So, let’s start with a list of all the new usability features the print composer has already gained for QGIS 2.2:

  • Selections of multiple items can all be moved and resized together (previously only one item in the selection would be altered)
  • Mouse handles are always drawn on the top of the composition – in earlier versions mouse handles could be hidden by items sitting higher in the composition
  • Holding shift while resizing items locks their aspect ratio
  • Holding control while resizing items causes them to resize from their centre
  • Holding shift while moving items locks the movement to the horizontal or vertical
  • Holding control while moving items temporarily disables any grid or guide-based snapping
  • Items can be removed from a selection by shift-clicking them
  • Control-clicking an item causes the next item below it to be selected – this allows you to select items which are hidden behind other items
  • Holding shift while moving items using the cursor keys results in a large item movement
  • There’s a new “Edit” menu in the composer, with options like
    • Select All/Select None and Invert Selection
    • Select Next Item Above and Select Next Item Below
    • Lock Selected Items and Unlock All
The new composer "Edit" menu

The new composer “Edit” menu

Additionally, there’s a bunch of pull requests which haven’t yet been merged to master, but are ready to go, including:

  • Adding a dedicated “pan” tool for dragging around compositions
  • Compositions can be panned at any time by holding the space key or middle mouse button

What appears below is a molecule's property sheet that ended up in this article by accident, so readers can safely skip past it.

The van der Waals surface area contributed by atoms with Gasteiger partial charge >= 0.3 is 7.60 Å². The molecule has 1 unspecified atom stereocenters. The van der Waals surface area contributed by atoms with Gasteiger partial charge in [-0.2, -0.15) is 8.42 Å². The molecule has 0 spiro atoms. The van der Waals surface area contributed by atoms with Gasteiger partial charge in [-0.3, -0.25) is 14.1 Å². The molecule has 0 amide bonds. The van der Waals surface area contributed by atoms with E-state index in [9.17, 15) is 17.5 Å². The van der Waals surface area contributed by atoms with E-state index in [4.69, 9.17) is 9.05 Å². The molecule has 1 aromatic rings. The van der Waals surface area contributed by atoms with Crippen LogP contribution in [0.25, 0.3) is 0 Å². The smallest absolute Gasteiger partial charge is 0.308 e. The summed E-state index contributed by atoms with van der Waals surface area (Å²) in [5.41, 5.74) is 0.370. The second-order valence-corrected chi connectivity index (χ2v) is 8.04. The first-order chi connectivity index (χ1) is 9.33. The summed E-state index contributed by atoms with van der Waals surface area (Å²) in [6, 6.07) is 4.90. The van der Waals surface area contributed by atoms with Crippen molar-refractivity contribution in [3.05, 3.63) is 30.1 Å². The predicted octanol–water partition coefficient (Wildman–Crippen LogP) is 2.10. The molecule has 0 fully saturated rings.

• Compositions can be zoomed by using the mouse wheel
Composer pan tool

Composer pan tool

Some of these are simple little changes which don’t sound like much, but it’s not until you’re forced to work without something like shift-resizing to lock the aspect ratio that you realise how often you use it and rely on it!

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Sneak Peak

While it’s really exciting that the release of QGIS 2.0 is just around the corner, I’m finding it just as exciting that work is already under way on version 2.1! Some great new features have already landed and I can’t wait to see what else is planned. Personally, I’ve got plans for a raft of improvements relating to print composers with the goal of making the print composer behave as much like a full-blown DTP package as possible. In the meantime, here’s a quick teaser of a feature I’ve been working on that will hopefully be landing in master soon: